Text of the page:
- 1865-66: Mayfield Boys' Orphanage (later Mayfield College, from 2007 converted to residential apartments as Mayfield Grange), Mayfield, Sussex
- 1865-67: St. Joseph, York Road, Birkdale, Southport, Lancashire
- 1866: Euxton Hall Chapel, Euxton, near Chorley, Lancashire
- 1866: St Francis Monastery, Gorton, Manchester
- 1866: Our Blessed Lady and St. Joseph, Leadgate, Durham
- 1866: Chancel and transepts to Mount St Mary's Church, Leeds
- 1866-68: Meanwood Towers, Meanwood, Leeds
- 1866-67: St. Mary, Duke Street, Barrow-in-Furness, Lancashire
- 1866-67: St Michael and All Angels, Mortuary Chapel and Knill Memorial, Brockley Cemetery, London, destroyed by bombing in 1944
- 1866-67: Church of St Thomas of Canterbury and the English Martyrs, Preston, Lancashire, (extended in 1887-88)
- 1866-67: The Chapel of the Immaculate Conception, Ratcliffe College [Ratcliffe on the Wreake, Leicestershire], converted for school use in 1962 on the completion of a new, larger chapel [Norris].
- 1867: St Paul's Church, Dover, Kent
- 1867-68: St Mary, Fleetwood, Lancashire
- 1867-68: All Saints' Church in Urmston, Greater Manchester
- 1867-71: Our Lady and St Paulinus, Dewsbury, West Yorkshire
- 1868: Two colleges at Mark Cross, Sussex
- 1868: St. Begh, Coach Road, Whitehaven, Cumberland
- 1869-72: Our Lady of the Sacred Heart, Cleator, Cumberland
- 1869: St. Michael's Orphanage for Girls, aka St Joseph's College, Mark Cross, East Sussex
- 1869: Granville Hotel, Ramsgate, Kent
- 1871: Stanbrook Abbey, Powick, Worcestershire
- 1873: St Mary's Church, Brierley Hill
- 1875 Edward Welby Pugin dies
- 1875: St. Anne Rommer, Highfield Road, Rockferry, Birkenhead, Wirral, Cheshire designed by E.W. Pugin
- 1873-76: The Roman Catholic Church of the English Martyrs, 30 Prescot Street, London E1
- 1876: Our Lady Star of the Sea, Workington. E.W. Pugin design
- 1877: St Mary's Church, Warrington, Cheshire. E.W. Pugin design
Works in Scotland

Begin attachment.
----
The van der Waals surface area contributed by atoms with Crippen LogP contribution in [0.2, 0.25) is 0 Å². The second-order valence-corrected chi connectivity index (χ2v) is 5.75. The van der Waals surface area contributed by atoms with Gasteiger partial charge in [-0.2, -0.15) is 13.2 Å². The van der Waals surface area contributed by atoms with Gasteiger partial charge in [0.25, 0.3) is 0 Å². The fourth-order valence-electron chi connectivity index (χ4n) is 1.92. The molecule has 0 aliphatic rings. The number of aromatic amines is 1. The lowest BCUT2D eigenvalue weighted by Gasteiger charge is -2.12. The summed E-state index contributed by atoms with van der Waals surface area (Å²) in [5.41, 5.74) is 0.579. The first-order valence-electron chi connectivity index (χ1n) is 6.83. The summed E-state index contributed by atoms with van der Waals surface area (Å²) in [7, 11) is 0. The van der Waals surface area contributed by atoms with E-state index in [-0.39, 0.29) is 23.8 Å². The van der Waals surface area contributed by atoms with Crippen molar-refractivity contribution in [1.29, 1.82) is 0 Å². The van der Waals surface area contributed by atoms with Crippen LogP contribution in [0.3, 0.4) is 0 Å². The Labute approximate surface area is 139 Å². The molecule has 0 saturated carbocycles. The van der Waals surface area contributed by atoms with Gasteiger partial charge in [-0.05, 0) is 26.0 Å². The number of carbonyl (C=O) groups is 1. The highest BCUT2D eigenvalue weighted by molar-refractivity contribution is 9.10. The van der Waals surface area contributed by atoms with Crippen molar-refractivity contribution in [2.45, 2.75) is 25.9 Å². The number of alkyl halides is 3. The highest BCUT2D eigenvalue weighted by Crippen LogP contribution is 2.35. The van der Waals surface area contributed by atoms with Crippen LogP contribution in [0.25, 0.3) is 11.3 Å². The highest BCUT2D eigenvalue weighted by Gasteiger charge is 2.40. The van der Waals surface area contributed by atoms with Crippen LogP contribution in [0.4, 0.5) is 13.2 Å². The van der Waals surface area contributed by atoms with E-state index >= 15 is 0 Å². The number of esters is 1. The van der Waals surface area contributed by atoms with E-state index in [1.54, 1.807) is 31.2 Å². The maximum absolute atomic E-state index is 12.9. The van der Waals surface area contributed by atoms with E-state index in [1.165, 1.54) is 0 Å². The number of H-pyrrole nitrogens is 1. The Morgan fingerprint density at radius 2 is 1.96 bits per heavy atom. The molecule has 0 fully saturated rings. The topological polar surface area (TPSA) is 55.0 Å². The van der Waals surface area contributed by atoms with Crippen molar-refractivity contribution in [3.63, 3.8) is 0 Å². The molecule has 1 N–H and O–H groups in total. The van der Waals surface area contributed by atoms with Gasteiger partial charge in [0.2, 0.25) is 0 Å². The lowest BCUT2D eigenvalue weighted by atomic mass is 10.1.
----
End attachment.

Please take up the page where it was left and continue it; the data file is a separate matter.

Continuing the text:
Works in Wales
- 1857 Wrexham Cathedral Cathedral of our Lady of Sorrows
Works on the Isle of Man
- 1865 St Patrick, Peel, Isle of Man
Works in association with George Ashlin
John's Lane Church in Dublin
Regarded as Dublin's finest Victorian church, SS Augustine and John (John's Lane Church) in the Liberties area was designed by E.W. Pugin and executed by his partner George Ashlin for the Augustinian Fathers. It was built between 1862 and 1895. It has the tallest spire in Dublin (231 ft), and occupies a prominent position on high ground overlooking the Liffey Valley. It has a striking polychromatic appearance, being built in granite with red sandstone dressings.
The eminent Gothic revivalist Ruskin is said to have praised it, describing it as a "poem in stone".
Statues of the apostles in the niches of the spire are by James Pearse, father of Padraig and Willie, who were executed after the 1916 Easter Rising.
There is some good stained glass from the Harry Clarke studios.
- Presentation Convent, Fethard, County Tipperary (1862)
- Harrington Street Catholic Church, Dublin (1867); online
- Donnybrook Catholic Church, Dublin (1863)
- Monkstown Catholic Church, Co. Dublin (1865)
- Arles Catholic Church, Stradbally, County Laois (1965)
- Ferrybank Catholic Church, Waterford (1867)
- Kilanerin Catholic Church, Wexford (1865)
- Lady's Island Catholic Church, Co. Wexford (1863)
- Michael Fisher, Pugin-Land: A W N Pugin, Lord Shrewsbury and the Gothic Revival in Staffordshire, Stafford Fisher, 2002.
- Rachel Hasted, Scarisbrick Hall - A Guide, Social History at Lancashire County Museum Service, 1984.
- Frederick O'Dwyer, Ecclesiastical Architecture from 1829 in W.J. McCormack (ed) Modern Irish Culture, Oxford:Blackwell, 2001.
- Frederick O'Dwyer, A Victorian Partnership - The Architecture of Pugin & Ashlin in John Graby (ed) 150 Years of Architecture in Ireland, Dublin, Eblana Editions, 1989.
- Jeanne Sheehy, The Rediscovery of Ireland's Past, The Celtic Revival 1830-1930. London 1980.